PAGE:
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    In modern automated production lines, it is common to connect adjacent machines with buffers. Since these buffers are mechanical devices, they are prone to failure. Previous research concerning the steady-state analytical modeling of serial transfer lines assumed that buffers are completely reliable. The paper considers the unreliable buffer and presents a model of the serial transfer line incorporating this concept. A decomposition technique is developed for the general serial transfer line with unreliable buffers, and an algorithm for computing the solution of the model is presented View full abstract»

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  • A parametric extension of mixed time/frequency robust identification

    Publication Year: 1999 , Page(s): 364 - 369
    Cited by:  Papers (16)
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    A parametric extension to the time/frequency robust identification framework is presented. The results can be applied to stable linear time-invariant systems on which time and/or frequency experiments have been performed. The parametric portion of the model should be affine in the unknown parameters, which includes practical applications such as flexible structures. The consistency problem is cast as a constrained finite-dimensional convex optimization problem that can be formulated as a linear matrix inequality. The proposed procedure provides an interpolating identification algorithm, convergent and optimal up to a factor of two (with respect to central algorithms) View full abstract»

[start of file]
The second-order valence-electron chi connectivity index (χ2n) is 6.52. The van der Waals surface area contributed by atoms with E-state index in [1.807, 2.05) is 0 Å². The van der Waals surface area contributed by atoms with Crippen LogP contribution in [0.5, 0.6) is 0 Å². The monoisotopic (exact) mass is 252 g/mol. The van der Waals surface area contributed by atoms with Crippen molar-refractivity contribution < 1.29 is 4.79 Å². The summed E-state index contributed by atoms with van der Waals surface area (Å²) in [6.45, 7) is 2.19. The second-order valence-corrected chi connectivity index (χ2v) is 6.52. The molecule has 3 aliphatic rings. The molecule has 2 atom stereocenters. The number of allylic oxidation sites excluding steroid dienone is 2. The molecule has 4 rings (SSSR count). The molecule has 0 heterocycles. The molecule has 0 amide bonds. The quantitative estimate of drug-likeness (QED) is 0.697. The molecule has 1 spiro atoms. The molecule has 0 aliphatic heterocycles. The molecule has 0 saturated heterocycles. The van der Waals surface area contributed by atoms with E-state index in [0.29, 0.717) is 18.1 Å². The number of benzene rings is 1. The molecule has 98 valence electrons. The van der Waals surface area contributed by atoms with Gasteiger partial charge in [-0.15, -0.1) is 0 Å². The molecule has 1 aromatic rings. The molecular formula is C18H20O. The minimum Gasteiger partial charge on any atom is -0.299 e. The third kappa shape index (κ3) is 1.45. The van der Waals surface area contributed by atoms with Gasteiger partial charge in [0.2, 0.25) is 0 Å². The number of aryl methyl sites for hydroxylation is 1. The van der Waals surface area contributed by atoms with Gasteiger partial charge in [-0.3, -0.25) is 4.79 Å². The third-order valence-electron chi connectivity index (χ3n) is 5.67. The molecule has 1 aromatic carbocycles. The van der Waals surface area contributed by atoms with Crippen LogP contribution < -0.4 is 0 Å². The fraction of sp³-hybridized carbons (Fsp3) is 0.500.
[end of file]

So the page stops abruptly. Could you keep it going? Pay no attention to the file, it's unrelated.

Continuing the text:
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  • A unifying approach of LTI discrete-time state observers by means of complementary matrices